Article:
By some measures, the British pound is the oldest currency currently in existence. It has played a pivotal role in the development of finance and currencies worldwide and possesses an incredibly rich history.
Personally, I find the study of currencies fascinating. The British pound can be seen as a constant throughout the history of our nation, and every change it has gone through tells a story.
Understanding how the pound has evolved can help us understand more about ourselves and how the world used to work.
Origin of the Pound
The British pound, or pound sterling, actually originated in continental Europe and was heavily inspired by the Roman monetary system. In fact, the name derives from the Latin word Libra, meaning weight or balance. While the word Libra has long since been discarded, it makes its presence felt in both the £ symbol, an ornate L, and the abbreviation for the unit of mass, lb.
Much like the Roman system, the pound was divided into 20 shillings, a Roman solidus, and 240 silver pennies, the equivalent to a denarius.
The same system was already in place in Charlemagne’s France at the time.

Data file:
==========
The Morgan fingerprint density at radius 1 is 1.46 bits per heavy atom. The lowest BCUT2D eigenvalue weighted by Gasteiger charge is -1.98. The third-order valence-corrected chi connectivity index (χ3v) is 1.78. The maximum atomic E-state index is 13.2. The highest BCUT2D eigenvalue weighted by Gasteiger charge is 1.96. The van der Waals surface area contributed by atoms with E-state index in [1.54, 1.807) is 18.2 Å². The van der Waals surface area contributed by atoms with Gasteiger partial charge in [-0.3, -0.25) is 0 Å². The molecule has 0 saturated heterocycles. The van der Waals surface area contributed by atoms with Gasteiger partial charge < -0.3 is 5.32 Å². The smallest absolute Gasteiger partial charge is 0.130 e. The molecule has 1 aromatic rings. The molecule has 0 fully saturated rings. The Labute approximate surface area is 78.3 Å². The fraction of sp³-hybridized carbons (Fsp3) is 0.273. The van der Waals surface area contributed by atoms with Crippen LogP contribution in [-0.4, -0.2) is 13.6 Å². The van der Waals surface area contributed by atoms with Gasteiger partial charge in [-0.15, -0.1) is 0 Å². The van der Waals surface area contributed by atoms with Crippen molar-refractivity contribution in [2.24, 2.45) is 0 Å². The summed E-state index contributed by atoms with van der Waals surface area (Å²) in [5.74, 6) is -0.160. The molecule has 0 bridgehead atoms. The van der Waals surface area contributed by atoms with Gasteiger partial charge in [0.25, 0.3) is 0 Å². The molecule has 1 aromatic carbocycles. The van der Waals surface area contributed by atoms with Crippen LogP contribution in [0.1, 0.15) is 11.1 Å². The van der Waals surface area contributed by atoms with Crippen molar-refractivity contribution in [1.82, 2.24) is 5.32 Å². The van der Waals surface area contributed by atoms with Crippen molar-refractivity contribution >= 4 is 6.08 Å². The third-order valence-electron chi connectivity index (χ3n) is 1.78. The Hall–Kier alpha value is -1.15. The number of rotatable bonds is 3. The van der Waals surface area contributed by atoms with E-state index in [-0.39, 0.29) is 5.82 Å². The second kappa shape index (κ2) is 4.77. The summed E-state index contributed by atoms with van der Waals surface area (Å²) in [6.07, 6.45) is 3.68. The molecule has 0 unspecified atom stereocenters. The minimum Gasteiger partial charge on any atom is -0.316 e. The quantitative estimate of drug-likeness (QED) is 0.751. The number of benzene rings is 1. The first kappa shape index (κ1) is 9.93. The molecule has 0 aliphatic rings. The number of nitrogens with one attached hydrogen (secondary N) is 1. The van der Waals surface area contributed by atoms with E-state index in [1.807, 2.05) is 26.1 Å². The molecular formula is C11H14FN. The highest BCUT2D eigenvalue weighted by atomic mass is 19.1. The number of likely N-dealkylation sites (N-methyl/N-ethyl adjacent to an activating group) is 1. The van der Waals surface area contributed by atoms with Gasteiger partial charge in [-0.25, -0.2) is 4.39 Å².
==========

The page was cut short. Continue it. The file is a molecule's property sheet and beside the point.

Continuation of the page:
King Offa is credited with introducing the system of money to central and southern England in the latter half of the 8th Century, overseeing the minting of the earliest English silver pennies.
At the time there were no higher denominations and the minting process was not yet perfect so it wasn’t unusual that 240 pennies did in fact not add up to an exact pound.
The first pound coin came into the scene under Henry VII in 1489 and was known as a sovereign. The shilling was first minted in 1504.
Debasing the pound
Debasing, as I have explained in some of my other work, is a form of currency devaluation. It can be defined as the act of reducing the quality of a coin by replacing part of its base metal, normally silver or gold, with a metal of inferior quality/value such as copper or nickel.